Even conventional economists nowadays acknowledge that market ‘externalities’ should be paid for, to ‘internalise’ their costs: so, for instance, both the nuclear industry and the fossil fuel industry should be forced – wherever, whenever, and however feasible — to pay the full (including the future) costs of the safe disposal of their wastes.
The implications of this simple and obvious statement are colossal. In the case of the nuclear industry, there is good reason to believe that it would finish the industry off: with uranium supplies fast-depleting, there is now a real question as to whether there is even enough usable nuclear energy left in the world to clean up the mess of the nuclear industry, past, present and future (for back-up for this claim, see www.theleaneconomyconnection.net/nuclear/Nuclear.pdf). The British government for one is at least pretending that in future the nuclear industry will have to include the cost of dealing with its waste within its business model (see e.g. http://www.thisismoney.co.uk/news/article.html?in_article_id=428999&in_page_id=2 ); whereas in the case of gas, oil and coal there is still no such pretence, even (fashionable blather about ‘clean coal’ notwithstanding). It simply strikes one as obvious that the nuclear industry should clean up its waste: why has the obvious parallel with the fossil fuel industries never been seriously explored? Let’s explore it a little: In the case of the companies that mine fossil-fuels, there should be a very substantial (and retrospective) windfall tax to cover the vast adaptation and mitigation costs of manmade climate change.
This proposal would not only be just; it would also play the vital role of hugely incentivising the development of renewable energy — a point to which I will return momentarily.
It might be objected that applying this tax retrospectively would not be just, in that fossil fuel companies/suppliers have not always known about the polluting effect of their product. ‘Unfortunately’ (as noted by Richard Bramhall, in the analogous case of the asbestos industry, at http://www.guardian.co.uk/letters/story/0,,2240289,00.html ), ignorance in this regard is no defence in the eyes of the law. Nor of course is it a defence that some fossil-fuel companies have been wilfully funding climate-change-sceptical thinktanks, in order to try to make it appear as though maybe they are NOT responsible for polluting (with CO2) our eco-system to the dangerous point now reached… (see e.g. http://www.greenpeace.org/usa/campaigns/global-warming-and-energy/exxon-secrets ). The windfall tax that I am envisaging should be backdated at the very least to the time when a strong scientific consensus was reached on fossil fuels’ guiltiness in the case of Carbon Dioxide versus Humankind: say 1990, to give a very conservative estimate which can therefore hardly be disputed.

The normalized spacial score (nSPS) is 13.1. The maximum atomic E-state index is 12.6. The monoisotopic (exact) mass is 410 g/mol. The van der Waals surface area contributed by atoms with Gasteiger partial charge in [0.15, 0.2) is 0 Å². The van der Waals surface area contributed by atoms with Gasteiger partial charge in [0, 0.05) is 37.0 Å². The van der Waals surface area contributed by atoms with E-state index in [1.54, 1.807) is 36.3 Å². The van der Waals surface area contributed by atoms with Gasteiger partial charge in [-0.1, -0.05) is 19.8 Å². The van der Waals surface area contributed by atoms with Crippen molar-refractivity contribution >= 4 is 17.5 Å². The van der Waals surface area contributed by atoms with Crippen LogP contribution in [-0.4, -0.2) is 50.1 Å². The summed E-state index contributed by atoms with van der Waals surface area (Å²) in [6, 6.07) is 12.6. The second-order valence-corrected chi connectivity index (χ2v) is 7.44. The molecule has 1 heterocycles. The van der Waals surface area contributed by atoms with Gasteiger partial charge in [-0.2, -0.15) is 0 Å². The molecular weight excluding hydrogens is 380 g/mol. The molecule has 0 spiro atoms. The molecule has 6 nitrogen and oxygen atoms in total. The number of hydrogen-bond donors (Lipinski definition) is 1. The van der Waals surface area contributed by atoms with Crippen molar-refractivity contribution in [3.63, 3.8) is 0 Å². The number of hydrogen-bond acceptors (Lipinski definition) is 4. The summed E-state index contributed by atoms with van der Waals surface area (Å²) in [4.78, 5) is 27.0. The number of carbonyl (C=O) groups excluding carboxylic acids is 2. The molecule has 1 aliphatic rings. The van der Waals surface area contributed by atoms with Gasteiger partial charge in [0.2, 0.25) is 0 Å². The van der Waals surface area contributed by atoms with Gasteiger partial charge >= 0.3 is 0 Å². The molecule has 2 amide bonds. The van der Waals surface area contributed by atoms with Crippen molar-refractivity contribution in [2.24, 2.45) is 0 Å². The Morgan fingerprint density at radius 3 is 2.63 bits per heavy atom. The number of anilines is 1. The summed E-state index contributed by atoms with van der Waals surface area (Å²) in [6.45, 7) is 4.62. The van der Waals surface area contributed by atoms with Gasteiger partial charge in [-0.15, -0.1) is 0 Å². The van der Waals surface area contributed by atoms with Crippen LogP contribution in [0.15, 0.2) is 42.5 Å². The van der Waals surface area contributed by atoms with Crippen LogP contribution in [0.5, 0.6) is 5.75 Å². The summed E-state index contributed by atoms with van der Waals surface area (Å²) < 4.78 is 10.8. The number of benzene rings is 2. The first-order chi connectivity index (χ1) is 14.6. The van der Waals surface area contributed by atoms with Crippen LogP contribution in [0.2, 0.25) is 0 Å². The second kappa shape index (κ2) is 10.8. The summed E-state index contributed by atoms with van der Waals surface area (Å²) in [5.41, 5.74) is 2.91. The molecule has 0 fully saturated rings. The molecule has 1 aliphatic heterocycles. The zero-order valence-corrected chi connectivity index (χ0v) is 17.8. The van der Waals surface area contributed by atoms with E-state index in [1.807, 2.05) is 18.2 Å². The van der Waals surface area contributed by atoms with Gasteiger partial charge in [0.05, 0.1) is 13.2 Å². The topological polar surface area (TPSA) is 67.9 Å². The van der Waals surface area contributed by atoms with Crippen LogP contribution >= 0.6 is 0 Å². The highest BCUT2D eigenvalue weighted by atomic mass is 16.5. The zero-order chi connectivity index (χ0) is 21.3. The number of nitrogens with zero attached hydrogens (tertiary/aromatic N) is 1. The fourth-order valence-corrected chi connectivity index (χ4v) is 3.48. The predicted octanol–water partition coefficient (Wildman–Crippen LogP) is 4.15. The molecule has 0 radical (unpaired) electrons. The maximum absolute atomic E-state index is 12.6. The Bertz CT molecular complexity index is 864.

What renewables desperately need is fair costing of their rivals. Forcing the fossil fuel industries to pay for the vast greenhouse-gas pollution that they have caused might just bring about the green energy revolution that we desperately need, if our civilisation is to survive and flourish. Especially if the tax revenues concerned were put into R&D and subsidies for tidal, wave, solar, etc. …
It is astonishing really that the simplicity of the idea that motivates this article has never before, as far as my researches have shown, been applied directly to the most pressing case of all. If you make a mess, you should clean up after yourself – every child knows that. Our greenhouse-gas-full atmosphere is simply the biggest and most dangerous mess that corporations have ever made. Wouldn’t it be sweet, if the windfall profits of the Earth’s biggest polluters could be put to work to prevent the very climate catastrophe that their extraction and burning of fossil fuels has come close to bringing about?